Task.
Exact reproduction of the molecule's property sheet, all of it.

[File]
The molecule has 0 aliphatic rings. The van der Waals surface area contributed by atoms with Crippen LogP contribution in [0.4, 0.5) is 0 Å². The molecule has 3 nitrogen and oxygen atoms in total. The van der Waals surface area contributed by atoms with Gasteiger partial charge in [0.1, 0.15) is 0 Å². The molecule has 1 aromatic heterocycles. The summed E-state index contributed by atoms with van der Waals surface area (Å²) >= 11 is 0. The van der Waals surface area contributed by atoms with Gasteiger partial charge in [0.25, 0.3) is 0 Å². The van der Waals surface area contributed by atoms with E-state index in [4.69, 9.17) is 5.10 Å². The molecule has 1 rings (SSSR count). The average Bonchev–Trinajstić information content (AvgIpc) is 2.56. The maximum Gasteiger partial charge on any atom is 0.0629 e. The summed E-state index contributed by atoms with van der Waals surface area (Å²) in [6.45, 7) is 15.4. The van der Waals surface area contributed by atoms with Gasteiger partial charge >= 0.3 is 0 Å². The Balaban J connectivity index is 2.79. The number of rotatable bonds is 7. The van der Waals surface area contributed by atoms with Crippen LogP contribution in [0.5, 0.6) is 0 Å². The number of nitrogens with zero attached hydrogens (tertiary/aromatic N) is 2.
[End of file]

The molecule has 0 aliphatic rings. The van der Waals surface area contributed by atoms with Crippen LogP contribution in [0.4, 0.5) is 0 Å². The molecule has 3 nitrogen and oxygen atoms in total. The van der Waals surface area contributed by atoms with Gasteiger partial charge in [0.1, 0.15) is 0 Å². The molecule has 1 aromatic heterocycles. The summed E-state index contributed by atoms with van der Waals surface area (Å²) >= 11 is 0. The van der Waals surface area contributed by atoms with Gasteiger partial charge in [0.25, 0.3) is 0 Å². The van der Waals surface area contributed by atoms with E-state index in [4.69, 9.17) is 5.10 Å². The molecule has 1 rings (SSSR count). The average Bonchev–Trinajstić information content (AvgIpc) is 2.56. The maximum Gasteiger partial charge on any atom is 0.0629 e. The summed E-state index contributed by atoms with van der Waals surface area (Å²) in [6.45, 7) is 15.4. The van der Waals surface area contributed by atoms with Gasteiger partial charge >= 0.3 is 0 Å². The Balaban J connectivity index is 2.79. The number of rotatable bonds is 7. The van der Waals surface area contributed by atoms with Crippen LogP contribution in [0.5, 0.6) is 0 Å². The number of nitrogens with zero attached hydrogens (tertiary/aromatic N) is 2.